Treatment for Winter Asthma and Allergies

Asthma in winter

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You may not think of winter as being a season for allergic asthma, but it all depends on what your particular allergy and asthma triggers are. There are definitely certain allergens, as well as irritants, that are more likely to present problems during the winter months when colder weather forces you to be cooped up indoors for more hours each day.

Winter Allergy Symptoms

Common winter allergy and asthma symptoms can include:

Also, be careful to not make these five common mistakes in winter that can lead to poor asthma control:

  1. Not getting a flu vaccination
  2. Not having an action plan for when the weather turns cold
  3. Failing to identify winter triggers of asthma symptoms
  4. Not having a rescue inhaler available
  5. Forgetting to take your medications regularly

Common Winter Allergens and Irritants

Allergic asthma symptoms can come and go at any time of the year. Winter presents some unique challenges, in that both indoor and outdoor triggers can set off symptoms. Being indoors so much exposes you to substances that you may not notice so much when you're splitting your time between the indoors and outdoors during the other seasons. Plus, turning on the furnace can stir up dust, pollen, and other allergens from filters, vents, and carpets.

Some common indoor allergens that are especially active in the winter are:

In addition, there may be some triggers that are known as irritants that are more likely to be encountered in the winter. Irritants don't produce the allergic reaction that allergens do, but they do further irritate already inflamed airways in people with allergic asthma. The most common irritants during the winter months are:

  • Cold outdoor air
  • Smoke from wood fires in fireplaces and stoves
  • Secondhand smoke from tobacco smoking

It's also important to note that if you live in an area that never really gets that cold, such as Florida or other southern United States, outdoor allergens, such as pollen and molds, may never really go away completely, triggering symptoms year-round.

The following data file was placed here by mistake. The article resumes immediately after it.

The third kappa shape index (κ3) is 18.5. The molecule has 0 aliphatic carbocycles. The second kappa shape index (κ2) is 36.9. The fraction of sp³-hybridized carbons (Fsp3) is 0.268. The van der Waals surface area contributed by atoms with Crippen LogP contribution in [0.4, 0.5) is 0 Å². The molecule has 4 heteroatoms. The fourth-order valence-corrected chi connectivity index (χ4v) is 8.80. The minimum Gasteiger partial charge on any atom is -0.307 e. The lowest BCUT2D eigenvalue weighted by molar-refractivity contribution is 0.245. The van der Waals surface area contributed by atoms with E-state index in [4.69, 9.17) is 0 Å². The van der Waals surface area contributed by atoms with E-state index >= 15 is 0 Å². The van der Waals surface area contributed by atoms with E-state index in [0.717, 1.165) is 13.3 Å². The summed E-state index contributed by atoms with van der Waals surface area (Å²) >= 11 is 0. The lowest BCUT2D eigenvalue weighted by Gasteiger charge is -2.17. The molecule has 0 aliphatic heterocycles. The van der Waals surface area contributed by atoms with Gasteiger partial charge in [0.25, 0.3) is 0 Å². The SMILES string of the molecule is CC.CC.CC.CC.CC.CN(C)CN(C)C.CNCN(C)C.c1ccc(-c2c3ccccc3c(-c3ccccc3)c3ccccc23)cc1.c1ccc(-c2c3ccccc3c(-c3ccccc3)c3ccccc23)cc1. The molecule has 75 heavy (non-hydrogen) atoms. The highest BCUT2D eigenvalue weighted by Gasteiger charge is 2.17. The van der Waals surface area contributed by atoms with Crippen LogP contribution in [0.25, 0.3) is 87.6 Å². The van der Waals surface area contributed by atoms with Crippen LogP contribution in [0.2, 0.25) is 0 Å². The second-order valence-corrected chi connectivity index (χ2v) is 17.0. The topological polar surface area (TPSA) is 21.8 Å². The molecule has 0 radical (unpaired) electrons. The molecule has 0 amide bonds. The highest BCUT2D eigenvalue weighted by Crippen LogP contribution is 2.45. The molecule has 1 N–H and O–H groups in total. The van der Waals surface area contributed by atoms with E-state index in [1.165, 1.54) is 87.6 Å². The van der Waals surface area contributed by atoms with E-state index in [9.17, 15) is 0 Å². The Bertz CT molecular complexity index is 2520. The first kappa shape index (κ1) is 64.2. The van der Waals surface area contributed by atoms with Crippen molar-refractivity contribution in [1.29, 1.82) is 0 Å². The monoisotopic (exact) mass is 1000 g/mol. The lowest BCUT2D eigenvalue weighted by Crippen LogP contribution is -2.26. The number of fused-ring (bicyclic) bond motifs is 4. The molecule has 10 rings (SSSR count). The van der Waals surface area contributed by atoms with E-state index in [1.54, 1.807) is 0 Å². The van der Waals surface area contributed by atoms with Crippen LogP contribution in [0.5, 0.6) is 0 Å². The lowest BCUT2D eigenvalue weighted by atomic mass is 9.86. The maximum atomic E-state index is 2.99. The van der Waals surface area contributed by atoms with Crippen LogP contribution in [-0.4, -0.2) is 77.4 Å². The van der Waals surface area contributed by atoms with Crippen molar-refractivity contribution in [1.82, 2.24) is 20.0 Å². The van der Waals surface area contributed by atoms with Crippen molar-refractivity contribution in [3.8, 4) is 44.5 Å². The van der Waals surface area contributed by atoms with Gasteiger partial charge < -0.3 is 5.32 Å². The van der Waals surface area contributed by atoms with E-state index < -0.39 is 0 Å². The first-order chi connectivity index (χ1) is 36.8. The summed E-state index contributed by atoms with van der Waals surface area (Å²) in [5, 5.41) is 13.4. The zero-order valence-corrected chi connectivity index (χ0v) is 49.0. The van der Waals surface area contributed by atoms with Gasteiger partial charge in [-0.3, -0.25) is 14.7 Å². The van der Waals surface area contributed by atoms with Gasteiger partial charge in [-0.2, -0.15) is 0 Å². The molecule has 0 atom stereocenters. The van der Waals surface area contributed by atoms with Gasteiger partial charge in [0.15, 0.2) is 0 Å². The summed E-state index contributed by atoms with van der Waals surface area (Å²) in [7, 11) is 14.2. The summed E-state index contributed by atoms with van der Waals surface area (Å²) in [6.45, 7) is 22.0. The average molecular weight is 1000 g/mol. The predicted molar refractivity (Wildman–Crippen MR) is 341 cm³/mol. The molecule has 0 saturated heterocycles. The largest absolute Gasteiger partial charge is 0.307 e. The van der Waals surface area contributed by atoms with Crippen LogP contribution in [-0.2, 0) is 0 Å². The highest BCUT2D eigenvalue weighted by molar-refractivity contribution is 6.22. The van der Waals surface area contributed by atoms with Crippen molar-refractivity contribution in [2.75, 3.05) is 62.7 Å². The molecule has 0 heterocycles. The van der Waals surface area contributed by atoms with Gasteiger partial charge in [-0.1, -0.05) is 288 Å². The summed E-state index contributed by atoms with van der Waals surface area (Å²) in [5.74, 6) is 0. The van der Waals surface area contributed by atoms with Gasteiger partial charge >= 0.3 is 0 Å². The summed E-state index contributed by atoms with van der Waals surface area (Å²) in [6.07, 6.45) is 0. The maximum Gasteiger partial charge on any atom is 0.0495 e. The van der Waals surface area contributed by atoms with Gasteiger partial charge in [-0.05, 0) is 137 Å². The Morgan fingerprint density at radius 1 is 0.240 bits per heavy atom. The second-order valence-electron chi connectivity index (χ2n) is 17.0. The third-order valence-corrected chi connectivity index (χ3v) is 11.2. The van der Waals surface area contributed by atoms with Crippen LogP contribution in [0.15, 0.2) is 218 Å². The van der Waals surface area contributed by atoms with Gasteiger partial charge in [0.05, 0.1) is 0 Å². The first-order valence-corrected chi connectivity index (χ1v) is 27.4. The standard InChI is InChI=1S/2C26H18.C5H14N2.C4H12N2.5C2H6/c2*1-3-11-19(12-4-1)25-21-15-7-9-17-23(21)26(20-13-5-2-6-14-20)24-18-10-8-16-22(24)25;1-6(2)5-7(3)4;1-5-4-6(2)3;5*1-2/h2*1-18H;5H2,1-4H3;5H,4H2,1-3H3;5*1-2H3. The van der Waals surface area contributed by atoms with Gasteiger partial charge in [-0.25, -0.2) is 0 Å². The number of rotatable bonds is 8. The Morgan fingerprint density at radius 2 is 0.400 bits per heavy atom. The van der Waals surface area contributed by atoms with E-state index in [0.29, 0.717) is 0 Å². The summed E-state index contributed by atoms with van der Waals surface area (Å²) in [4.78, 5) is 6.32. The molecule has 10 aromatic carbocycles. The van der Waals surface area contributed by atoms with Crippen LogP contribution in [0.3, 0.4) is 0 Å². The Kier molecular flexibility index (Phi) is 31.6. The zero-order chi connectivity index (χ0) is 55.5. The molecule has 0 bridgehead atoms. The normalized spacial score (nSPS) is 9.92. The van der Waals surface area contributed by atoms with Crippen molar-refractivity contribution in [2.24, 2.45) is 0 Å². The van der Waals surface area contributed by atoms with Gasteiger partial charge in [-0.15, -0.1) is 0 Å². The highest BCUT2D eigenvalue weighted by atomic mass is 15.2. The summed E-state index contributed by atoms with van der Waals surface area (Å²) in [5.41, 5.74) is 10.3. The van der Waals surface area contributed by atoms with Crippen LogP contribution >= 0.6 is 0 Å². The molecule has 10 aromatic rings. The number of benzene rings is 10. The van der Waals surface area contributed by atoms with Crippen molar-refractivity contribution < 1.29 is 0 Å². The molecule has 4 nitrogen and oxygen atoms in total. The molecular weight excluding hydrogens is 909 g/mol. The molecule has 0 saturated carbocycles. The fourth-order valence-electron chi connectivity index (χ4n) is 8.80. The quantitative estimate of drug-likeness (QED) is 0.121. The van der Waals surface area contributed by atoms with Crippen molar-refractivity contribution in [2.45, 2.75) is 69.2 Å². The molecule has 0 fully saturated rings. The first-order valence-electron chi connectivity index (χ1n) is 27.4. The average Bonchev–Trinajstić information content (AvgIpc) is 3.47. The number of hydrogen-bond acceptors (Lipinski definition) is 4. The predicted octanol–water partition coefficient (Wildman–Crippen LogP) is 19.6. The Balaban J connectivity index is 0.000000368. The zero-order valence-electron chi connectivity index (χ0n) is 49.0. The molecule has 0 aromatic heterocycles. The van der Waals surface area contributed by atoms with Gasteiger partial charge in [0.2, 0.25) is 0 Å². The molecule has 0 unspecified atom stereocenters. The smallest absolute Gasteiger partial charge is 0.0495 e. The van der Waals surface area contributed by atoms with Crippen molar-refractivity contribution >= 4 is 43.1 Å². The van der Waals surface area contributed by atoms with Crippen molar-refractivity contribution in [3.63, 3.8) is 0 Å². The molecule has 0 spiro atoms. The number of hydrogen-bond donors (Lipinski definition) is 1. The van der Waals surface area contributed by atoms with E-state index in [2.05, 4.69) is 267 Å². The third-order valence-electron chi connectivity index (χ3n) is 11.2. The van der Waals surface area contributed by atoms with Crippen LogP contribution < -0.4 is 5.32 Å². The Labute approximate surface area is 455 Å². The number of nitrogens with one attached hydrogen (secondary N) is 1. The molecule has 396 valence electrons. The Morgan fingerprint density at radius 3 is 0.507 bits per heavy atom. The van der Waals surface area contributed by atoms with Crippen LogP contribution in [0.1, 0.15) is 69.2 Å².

Influencing Factors

Most indoor triggers are affected more by the cleanliness of the indoor environment than anything else. It's almost impossible to ever get rid of indoor allergens entirely, but keeping a clean home does help. Winter weather will vary greatly from region to region, but if you live in a place where winters are cold, then cold, windy air can be a frequent irritant whenever you leave the home.

Cold weather may also mean more wood fires and smoke to irritate your airways. In certain areas too, such as the mountain west in the United States, temperature inversions can cause smoke and pollution to lie like a blanket over the lower atmosphere for days at a time. In more temperate climates, winter may bring lots of rainy damp weather, which can mean higher levels of mold spores.

Preventive Actions You Can Take

  • Listen to weather forecasts. When the weather is especially dry and cold or wet and rainy, it may make sense to stay indoors as much as you can. If you must go outdoors in cold weather, wear a neck scarf or gaiter that you can pull up over your mouth to warm the air you breathe in.
  • Maintain a clean environment. Vacuum and dust the house at least weekly to keep dust mites and other allergens from settling.
  • Avoid having wood fires in the home if you are sensitive to smoke. If you don't want to stop using your fireplace or woodstove, then at least make sure it's well-maintained and vented.

Here are other strategies for avoiding mold, avoiding dust mites, and avoiding pet dander and secondhand smoke.

There are also a number of medications that can be used to treat winter allergies and asthma, including:

  • Oral antihistamines
  • Nasal decongestant sprays
  • Nasal steroid sprays or nasal cromolyn sodium
  • Eye drops
  • Saline nasal rinse/irrigation
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Article Sources
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  1. Hyrkäs-Palmu H, Ikäheimo TM, Laatikainen T, Jousilahti P, Jaakkola MS, Jaakkola JJK. Cold weather increases respiratory symptoms and functional disability especially among patients with asthma and allergic rhinitisSci Rep. 2018;8(1):10131. Published 2018 Jul 4. doi:10.1038/s41598-018-28466-y

  2. Expert Panel Report 3: Guidelines for the Diagnosis and Management of Asthma. NHLBI Guidelines for the Diagnosis and Treatment of Asthma. 28 Aug 2007. National Heart Lung and Blood Institute.

  3. American Academy of Allergy Asthma & Immunology. Allergic Rhinitis. AAAAI. 13 Apr 2008 doi:10.1016/j.jaci.2008.06.003

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